As of late I’ve found myself stumbling through the “new” Snapchat. I don’t use the app as much as I once did, and now it seems that every time I tap the icon and perform a few rudimentary swipes I end up somewhere I don’t want to be. My friends who do frequently use the app have–in desperation–asked me if I could create a new Snapchat with features closely resembling the old version.
My answer has been yes. Aside from the facial recognition features, it seems like a feasible project. I know that some coding bootcamps build Snapchat clones as a teaching tool. But, as I find myself slipping out of the target demographic, I don’t feel I have any novel ideas to contribute to an app used mainly by people who I can’t really relate to.
I let this notion germinate for some time. For one, do I have any novel ideas? Secondly, are there any major platforms that I feel I could improve while toiling independently?
It didn’t take me long to settle on Goodreads. Not because having a novel idea about a book website is a great pun, but because, as a regular user of the site, I would really enjoy trying to improve it and forcing myself to reverse engineer its inner workings–especially from a system design perspective.
This post is a proclamation of sorts. A jumping-off point. A way to hold myself accountable. Over the next year I plan to create an experimental successor to Goodreads. Sure, some parts might not work. I might not have any users and I’m not sure where I’ll find a comprehensive database of books. My vision is to revamp the website and create a more lively, engaged community. With the end-goal being–simply–the proliferation of learning.
As it exists today, the website gets the job done. However, it hasn’t changed in any meaningful way since I started using it over four years ago. There haven’t been any apparent technology or UX changes, even following Amazon’s acquisition of the company in 2013. When compared with Facebook, the website seems like a relic of the past. Some people may argue that this is because books are relics of the past. To me, books are timeless and reliclike only because we haven’t yet found an optimal way to engage with them online.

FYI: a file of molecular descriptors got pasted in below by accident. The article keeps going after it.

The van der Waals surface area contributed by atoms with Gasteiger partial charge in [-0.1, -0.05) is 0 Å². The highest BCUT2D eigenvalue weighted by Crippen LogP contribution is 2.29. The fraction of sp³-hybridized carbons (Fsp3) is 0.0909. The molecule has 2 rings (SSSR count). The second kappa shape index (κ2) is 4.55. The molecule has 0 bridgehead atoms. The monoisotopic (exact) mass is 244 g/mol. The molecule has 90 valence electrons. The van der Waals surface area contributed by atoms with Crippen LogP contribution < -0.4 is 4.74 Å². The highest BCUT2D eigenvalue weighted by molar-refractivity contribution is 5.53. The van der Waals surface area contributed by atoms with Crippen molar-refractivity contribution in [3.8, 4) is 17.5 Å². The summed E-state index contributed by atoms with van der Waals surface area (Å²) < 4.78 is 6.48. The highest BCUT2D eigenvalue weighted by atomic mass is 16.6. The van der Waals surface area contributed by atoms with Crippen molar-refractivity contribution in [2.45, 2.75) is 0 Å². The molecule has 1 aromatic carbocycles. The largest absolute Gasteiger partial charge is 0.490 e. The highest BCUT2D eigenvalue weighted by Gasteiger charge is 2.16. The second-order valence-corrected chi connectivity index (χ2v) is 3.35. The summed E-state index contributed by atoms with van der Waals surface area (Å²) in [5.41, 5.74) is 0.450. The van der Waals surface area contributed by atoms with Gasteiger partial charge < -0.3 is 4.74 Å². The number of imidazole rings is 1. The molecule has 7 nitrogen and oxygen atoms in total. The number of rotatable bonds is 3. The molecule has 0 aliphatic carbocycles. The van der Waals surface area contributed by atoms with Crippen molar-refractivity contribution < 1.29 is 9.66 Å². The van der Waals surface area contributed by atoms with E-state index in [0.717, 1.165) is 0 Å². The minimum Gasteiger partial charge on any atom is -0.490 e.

I’m happy to share my preliminary thoughts here. If someone “steals” my ideas and makes another Goodreads, I’ll probably be one of the first users.
For this project to merit an intro post in the vicinity 1000 words, my deliverable has to diverge sufficiently from a Goodreads clone. My idea for the platform is based on a shift toward gamification. It’s possible to get people to read more–and be more engaged with the community–if there is an aspect of competition and the prospect of attaining celebrity. Can I emulate the enthrall of Instagram without transforming my favorite hobby into a gimmick?
Reviews will be featured as a centerpiece of the site, and users who write meaningful reviews will be able to more easily build reputation on the site (; also, GIFs won’t be allowed in reviews). At the core, there will be a finely-tuned review evaluation system.
The existing homepage is dull. I’ve thought about a more dynamic featured-books section akin to early-stage Youtube. I’ve also played around with the idea of a more advanced newsfeed in place of the current chronological one. Also, discoverability is a feature that’s lacking. Why have I never had friends suggested to me based on common books? Why can’t I use an instant messaging system to talk to people? These are questions I will try to answer in a series of development blog posts.
If you aren’t interested in programming, you probably won’t find my next few blog posts on this topic to be interesting, but my sincere hope is that the end product will be something we can all benefit from. Let me know if there’s anything else you’d like to see in a Goodreads revamp.